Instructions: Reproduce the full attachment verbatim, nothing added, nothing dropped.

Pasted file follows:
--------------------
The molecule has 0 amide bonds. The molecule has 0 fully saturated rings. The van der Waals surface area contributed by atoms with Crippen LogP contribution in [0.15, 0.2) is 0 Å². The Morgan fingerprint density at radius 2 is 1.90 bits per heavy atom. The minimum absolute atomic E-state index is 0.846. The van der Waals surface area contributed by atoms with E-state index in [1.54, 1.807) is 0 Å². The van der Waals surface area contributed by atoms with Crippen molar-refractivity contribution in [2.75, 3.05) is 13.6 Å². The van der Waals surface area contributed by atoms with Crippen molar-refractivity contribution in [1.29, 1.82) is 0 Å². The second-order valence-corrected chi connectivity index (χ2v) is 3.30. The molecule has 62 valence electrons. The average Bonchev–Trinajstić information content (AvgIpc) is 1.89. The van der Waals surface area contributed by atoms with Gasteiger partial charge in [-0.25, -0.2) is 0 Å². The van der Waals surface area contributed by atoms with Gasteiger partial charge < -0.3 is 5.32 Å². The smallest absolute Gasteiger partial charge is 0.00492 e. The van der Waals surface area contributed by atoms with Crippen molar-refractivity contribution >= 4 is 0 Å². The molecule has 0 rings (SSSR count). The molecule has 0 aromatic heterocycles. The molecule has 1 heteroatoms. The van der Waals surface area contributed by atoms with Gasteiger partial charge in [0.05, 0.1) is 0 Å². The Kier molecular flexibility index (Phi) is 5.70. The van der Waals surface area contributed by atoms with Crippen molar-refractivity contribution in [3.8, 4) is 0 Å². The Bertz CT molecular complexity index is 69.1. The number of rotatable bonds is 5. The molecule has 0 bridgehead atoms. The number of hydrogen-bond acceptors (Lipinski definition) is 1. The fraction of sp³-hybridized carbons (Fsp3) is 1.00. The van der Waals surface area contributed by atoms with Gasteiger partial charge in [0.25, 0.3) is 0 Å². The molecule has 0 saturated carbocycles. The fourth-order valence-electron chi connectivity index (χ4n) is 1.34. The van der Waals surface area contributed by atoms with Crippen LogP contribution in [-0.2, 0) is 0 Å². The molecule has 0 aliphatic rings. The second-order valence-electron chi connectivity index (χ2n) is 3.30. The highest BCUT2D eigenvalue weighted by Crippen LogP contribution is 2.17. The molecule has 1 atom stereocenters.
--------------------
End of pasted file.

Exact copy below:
The molecule has 0 amide bonds. The molecule has 0 fully saturated rings. The van der Waals surface area contributed by atoms with Crippen LogP contribution in [0.15, 0.2) is 0 Å². The Morgan fingerprint density at radius 2 is 1.90 bits per heavy atom. The minimum absolute atomic E-state index is 0.846. The van der Waals surface area contributed by atoms with E-state index in [1.54, 1.807) is 0 Å². The van der Waals surface area contributed by atoms with Crippen molar-refractivity contribution in [2.75, 3.05) is 13.6 Å². The van der Waals surface area contributed by atoms with Crippen molar-refractivity contribution in [1.29, 1.82) is 0 Å². The second-order valence-corrected chi connectivity index (χ2v) is 3.30. The molecule has 62 valence electrons. The average Bonchev–Trinajstić information content (AvgIpc) is 1.89. The van der Waals surface area contributed by atoms with Gasteiger partial charge in [-0.25, -0.2) is 0 Å². The van der Waals surface area contributed by atoms with Gasteiger partial charge < -0.3 is 5.32 Å². The smallest absolute Gasteiger partial charge is 0.00492 e. The van der Waals surface area contributed by atoms with Crippen molar-refractivity contribution >= 4 is 0 Å². The molecule has 0 rings (SSSR count). The molecule has 0 aromatic heterocycles. The molecule has 1 heteroatoms. The van der Waals surface area contributed by atoms with Gasteiger partial charge in [0.05, 0.1) is 0 Å². The Kier molecular flexibility index (Phi) is 5.70. The van der Waals surface area contributed by atoms with Crippen molar-refractivity contribution in [3.8, 4) is 0 Å². The Bertz CT molecular complexity index is 69.1. The number of rotatable bonds is 5. The molecule has 0 bridgehead atoms. The number of hydrogen-bond acceptors (Lipinski definition) is 1. The fraction of sp³-hybridized carbons (Fsp3) is 1.00. The van der Waals surface area contributed by atoms with Gasteiger partial charge in [0.25, 0.3) is 0 Å². The molecule has 0 saturated carbocycles. The fourth-order valence-electron chi connectivity index (χ4n) is 1.34. The van der Waals surface area contributed by atoms with Crippen LogP contribution in [-0.2, 0) is 0 Å². The molecule has 0 aliphatic rings. The second-order valence-electron chi connectivity index (χ2n) is 3.30. The highest BCUT2D eigenvalue weighted by Crippen LogP contribution is 2.17. The molecule has 1 atom stereocenters.